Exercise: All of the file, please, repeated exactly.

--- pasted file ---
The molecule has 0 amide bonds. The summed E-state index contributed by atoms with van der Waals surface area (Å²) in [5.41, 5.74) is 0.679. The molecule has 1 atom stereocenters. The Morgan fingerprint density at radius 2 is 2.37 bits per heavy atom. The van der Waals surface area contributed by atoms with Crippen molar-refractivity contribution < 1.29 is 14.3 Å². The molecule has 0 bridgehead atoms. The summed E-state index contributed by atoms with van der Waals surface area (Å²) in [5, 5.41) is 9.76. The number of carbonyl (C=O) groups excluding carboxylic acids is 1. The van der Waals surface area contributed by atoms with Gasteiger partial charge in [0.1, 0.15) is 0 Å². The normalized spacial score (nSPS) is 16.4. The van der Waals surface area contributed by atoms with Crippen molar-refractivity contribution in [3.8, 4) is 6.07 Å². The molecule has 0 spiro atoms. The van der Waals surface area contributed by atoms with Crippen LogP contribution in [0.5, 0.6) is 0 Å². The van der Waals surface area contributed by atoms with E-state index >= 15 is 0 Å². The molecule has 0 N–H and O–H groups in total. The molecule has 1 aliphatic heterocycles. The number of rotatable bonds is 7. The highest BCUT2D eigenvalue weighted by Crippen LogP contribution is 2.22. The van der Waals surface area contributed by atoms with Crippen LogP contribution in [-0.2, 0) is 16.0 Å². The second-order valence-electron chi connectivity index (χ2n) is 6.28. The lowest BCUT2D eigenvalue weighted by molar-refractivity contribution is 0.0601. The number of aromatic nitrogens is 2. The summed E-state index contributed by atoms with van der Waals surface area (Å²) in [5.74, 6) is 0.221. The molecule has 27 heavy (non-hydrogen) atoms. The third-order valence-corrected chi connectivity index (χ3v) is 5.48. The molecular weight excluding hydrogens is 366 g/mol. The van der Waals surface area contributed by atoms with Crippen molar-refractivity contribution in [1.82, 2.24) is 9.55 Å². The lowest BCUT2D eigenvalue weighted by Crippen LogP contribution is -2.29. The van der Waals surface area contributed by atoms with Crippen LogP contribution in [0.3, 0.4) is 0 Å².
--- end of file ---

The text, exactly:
The molecule has 0 amide bonds. The summed E-state index contributed by atoms with van der Waals surface area (Å²) in [5.41, 5.74) is 0.679. The molecule has 1 atom stereocenters. The Morgan fingerprint density at radius 2 is 2.37 bits per heavy atom. The van der Waals surface area contributed by atoms with Crippen molar-refractivity contribution < 1.29 is 14.3 Å². The molecule has 0 bridgehead atoms. The summed E-state index contributed by atoms with van der Waals surface area (Å²) in [5, 5.41) is 9.76. The number of carbonyl (C=O) groups excluding carboxylic acids is 1. The van der Waals surface area contributed by atoms with Gasteiger partial charge in [0.1, 0.15) is 0 Å². The normalized spacial score (nSPS) is 16.4. The van der Waals surface area contributed by atoms with Crippen molar-refractivity contribution in [3.8, 4) is 6.07 Å². The molecule has 0 spiro atoms. The van der Waals surface area contributed by atoms with Crippen LogP contribution in [0.5, 0.6) is 0 Å². The van der Waals surface area contributed by atoms with E-state index >= 15 is 0 Å². The molecule has 0 N–H and O–H groups in total. The molecule has 1 aliphatic heterocycles. The number of rotatable bonds is 7. The highest BCUT2D eigenvalue weighted by Crippen LogP contribution is 2.22. The van der Waals surface area contributed by atoms with Crippen LogP contribution in [-0.2, 0) is 16.0 Å². The second-order valence-electron chi connectivity index (χ2n) is 6.28. The lowest BCUT2D eigenvalue weighted by molar-refractivity contribution is 0.0601. The number of aromatic nitrogens is 2. The summed E-state index contributed by atoms with van der Waals surface area (Å²) in [5.74, 6) is 0.221. The molecule has 27 heavy (non-hydrogen) atoms. The third-order valence-corrected chi connectivity index (χ3v) is 5.48. The molecular weight excluding hydrogens is 366 g/mol. The van der Waals surface area contributed by atoms with Crippen molar-refractivity contribution in [1.82, 2.24) is 9.55 Å². The lowest BCUT2D eigenvalue weighted by Crippen LogP contribution is -2.29. The van der Waals surface area contributed by atoms with Crippen LogP contribution in [0.3, 0.4) is 0 Å².